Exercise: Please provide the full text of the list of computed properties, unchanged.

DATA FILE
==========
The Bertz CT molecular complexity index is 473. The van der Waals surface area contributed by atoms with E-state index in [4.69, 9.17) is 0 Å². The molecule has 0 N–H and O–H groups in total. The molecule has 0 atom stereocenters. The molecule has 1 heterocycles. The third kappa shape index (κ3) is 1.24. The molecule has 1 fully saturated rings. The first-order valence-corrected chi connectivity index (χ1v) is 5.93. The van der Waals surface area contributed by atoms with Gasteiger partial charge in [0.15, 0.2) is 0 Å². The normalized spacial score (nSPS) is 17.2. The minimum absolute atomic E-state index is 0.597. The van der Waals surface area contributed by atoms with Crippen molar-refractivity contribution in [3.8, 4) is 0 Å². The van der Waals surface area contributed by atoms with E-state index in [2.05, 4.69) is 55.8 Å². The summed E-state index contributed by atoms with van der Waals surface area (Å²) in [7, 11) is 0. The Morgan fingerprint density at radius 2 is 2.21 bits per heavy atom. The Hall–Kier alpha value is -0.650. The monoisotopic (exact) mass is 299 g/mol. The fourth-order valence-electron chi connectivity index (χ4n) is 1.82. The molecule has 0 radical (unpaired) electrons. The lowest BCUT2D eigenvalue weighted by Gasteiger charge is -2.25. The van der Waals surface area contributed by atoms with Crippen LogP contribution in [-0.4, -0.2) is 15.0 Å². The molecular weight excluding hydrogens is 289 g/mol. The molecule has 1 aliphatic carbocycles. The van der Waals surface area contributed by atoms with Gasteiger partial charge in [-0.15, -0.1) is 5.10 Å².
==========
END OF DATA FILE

The Bertz CT molecular complexity index is 473. The van der Waals surface area contributed by atoms with E-state index in [4.69, 9.17) is 0 Å². The molecule has 0 N–H and O–H groups in total. The molecule has 0 atom stereocenters. The molecule has 1 heterocycles. The third kappa shape index (κ3) is 1.24. The molecule has 1 fully saturated rings. The first-order valence-corrected chi connectivity index (χ1v) is 5.93. The van der Waals surface area contributed by atoms with Gasteiger partial charge in [0.15, 0.2) is 0 Å². The normalized spacial score (nSPS) is 17.2. The minimum absolute atomic E-state index is 0.597. The van der Waals surface area contributed by atoms with Crippen molar-refractivity contribution in [3.8, 4) is 0 Å². The van der Waals surface area contributed by atoms with E-state index in [2.05, 4.69) is 55.8 Å². The summed E-state index contributed by atoms with van der Waals surface area (Å²) in [7, 11) is 0. The Morgan fingerprint density at radius 2 is 2.21 bits per heavy atom. The Hall–Kier alpha value is -0.650. The monoisotopic (exact) mass is 299 g/mol. The fourth-order valence-electron chi connectivity index (χ4n) is 1.82. The molecule has 0 radical (unpaired) electrons. The lowest BCUT2D eigenvalue weighted by Gasteiger charge is -2.25. The van der Waals surface area contributed by atoms with Crippen LogP contribution in [-0.4, -0.2) is 15.0 Å². The molecular weight excluding hydrogens is 289 g/mol. The molecule has 1 aliphatic carbocycles. The van der Waals surface area contributed by atoms with Gasteiger partial charge in [-0.15, -0.1) is 5.10 Å².